The best of Richard Linklater

Several dozen college aged and younger women staggered out of the theater in February 1995, as glum as if they’d watched Schindler’s List for a project. Before Sunrise wasn’t an Ethan Hawke movie. Before Sunrise was like no American film in 1995. I’d just watched several Rohmer films for the first time, and while the badinage was at a higher plane — no banter about Jansenism between Richard Linklater’s protagonists — Americans are expert at action, are insouciant about recoiling from ideas. I’m tempted to bring it down a couple pegs after the colossal disappointment of Before Midnight, but judging by the critical response I was in the minority; I don’t think The Adventures of Jesse and Celine require more than two films, and he didn’t even know what to do with the goddamn camera after twenty years of filmmaking. How much of a shouldn’t-have-happened scenario can one watch? But the freshness of the shit talking and Linklater’s attention to topography put Before Sunrise and to a lesser extent Sunset over.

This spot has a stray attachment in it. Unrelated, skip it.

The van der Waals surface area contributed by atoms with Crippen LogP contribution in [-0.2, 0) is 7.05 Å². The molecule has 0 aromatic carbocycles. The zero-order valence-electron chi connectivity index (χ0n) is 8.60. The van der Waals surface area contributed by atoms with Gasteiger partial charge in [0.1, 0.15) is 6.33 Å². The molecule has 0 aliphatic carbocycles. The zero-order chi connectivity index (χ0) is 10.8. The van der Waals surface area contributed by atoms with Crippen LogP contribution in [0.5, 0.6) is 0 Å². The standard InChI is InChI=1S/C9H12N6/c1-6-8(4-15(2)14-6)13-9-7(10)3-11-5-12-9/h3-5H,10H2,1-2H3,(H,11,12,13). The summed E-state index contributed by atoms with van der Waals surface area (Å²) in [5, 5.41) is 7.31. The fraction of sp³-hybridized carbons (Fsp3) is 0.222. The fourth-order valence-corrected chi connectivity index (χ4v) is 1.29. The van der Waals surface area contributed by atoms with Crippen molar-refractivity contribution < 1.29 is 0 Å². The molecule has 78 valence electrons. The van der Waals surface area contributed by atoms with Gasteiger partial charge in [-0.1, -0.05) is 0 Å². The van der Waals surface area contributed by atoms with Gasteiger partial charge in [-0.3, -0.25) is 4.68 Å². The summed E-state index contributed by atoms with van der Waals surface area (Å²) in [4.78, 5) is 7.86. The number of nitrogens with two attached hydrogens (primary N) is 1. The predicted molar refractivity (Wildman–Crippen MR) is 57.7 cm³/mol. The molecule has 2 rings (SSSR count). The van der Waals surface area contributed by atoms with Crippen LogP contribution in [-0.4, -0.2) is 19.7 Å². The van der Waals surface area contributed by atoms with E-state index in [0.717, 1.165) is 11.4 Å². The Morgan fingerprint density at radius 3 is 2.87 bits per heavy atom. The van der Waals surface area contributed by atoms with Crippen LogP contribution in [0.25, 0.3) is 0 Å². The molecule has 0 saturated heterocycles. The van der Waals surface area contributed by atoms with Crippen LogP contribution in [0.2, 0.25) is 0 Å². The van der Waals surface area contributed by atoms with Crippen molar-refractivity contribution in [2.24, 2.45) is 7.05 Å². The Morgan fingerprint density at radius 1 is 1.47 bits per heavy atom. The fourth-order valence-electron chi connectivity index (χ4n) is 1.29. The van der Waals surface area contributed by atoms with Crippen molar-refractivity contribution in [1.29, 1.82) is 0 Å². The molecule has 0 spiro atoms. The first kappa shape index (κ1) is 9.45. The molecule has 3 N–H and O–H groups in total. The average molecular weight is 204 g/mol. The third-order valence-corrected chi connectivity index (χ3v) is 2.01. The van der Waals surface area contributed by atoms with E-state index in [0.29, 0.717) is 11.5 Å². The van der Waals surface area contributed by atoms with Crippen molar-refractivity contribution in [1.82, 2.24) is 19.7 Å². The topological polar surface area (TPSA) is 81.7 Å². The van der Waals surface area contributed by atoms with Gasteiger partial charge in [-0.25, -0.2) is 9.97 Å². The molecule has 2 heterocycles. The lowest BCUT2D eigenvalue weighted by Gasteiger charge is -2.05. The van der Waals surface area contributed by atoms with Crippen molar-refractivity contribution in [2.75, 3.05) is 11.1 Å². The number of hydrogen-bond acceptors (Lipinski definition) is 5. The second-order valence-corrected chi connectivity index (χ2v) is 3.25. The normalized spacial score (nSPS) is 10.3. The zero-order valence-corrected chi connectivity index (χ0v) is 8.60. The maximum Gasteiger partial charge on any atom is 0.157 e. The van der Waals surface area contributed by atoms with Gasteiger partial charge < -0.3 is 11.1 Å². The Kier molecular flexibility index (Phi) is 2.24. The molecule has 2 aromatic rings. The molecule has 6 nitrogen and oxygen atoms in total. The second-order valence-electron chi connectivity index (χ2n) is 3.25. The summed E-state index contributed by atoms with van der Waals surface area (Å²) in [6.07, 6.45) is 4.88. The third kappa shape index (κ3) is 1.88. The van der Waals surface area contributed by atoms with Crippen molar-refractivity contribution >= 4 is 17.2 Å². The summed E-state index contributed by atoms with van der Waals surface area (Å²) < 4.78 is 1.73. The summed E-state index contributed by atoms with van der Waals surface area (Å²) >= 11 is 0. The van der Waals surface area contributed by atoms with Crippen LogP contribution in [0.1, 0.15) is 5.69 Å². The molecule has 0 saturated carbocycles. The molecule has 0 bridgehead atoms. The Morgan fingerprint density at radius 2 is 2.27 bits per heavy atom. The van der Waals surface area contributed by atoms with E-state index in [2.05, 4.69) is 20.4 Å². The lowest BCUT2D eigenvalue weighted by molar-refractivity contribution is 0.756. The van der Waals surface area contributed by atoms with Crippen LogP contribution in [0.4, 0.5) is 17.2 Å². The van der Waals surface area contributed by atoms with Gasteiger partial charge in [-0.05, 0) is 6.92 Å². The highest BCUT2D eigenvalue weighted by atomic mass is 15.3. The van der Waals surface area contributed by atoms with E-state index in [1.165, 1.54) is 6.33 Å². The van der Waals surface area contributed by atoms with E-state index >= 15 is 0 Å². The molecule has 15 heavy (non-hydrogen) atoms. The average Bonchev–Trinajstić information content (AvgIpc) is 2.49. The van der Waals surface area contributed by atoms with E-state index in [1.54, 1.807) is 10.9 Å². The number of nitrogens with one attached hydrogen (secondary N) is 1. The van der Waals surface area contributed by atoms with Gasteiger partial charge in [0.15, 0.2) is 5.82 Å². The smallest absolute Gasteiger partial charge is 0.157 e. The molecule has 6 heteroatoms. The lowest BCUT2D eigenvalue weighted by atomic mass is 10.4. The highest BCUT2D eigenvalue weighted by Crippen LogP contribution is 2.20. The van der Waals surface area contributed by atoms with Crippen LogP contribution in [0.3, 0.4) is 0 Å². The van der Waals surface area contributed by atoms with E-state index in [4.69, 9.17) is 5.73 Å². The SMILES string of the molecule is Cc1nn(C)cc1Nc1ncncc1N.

The rest of his catalog is easy: chronicling the movement of guys on the make, often critically, always affectionately. As a queer man I’m surprised I’m so tolerant; I know several colleagues who wanted to hurl cow manure at the screen during Everybody Wants Some!!. These films — I include School of Rock — are unfashionable in the twenty-first century, during which we expect more queerness and less affection. So let me put in a word for Me and Orson Welles, forgotten now, and its best-ever portrait of the boy genius (Christian McKay), recognizing talent on the make in Zac Efron’s high schooler.

1. Dazed and Confused
2. Before Sunrise
3. Before Sunset
4. Boyhood
5. Me and Orson Welles
6. Waking Life
7. School of Rock
8. Everybody Wants Some!!
9. Tape
10. Bernie

2 thoughts on “The best of Richard Linklater

  1. For me, before sunrise/sunset/midnight (which was not a disappointment at all to me) is by far his greatest achievement. The rest of his films are ok. Boyhood was nice, waking life also. But I think the before movies capture an age and a place in life that I have always found amazing to relate to, being just a few years younger than the characters.

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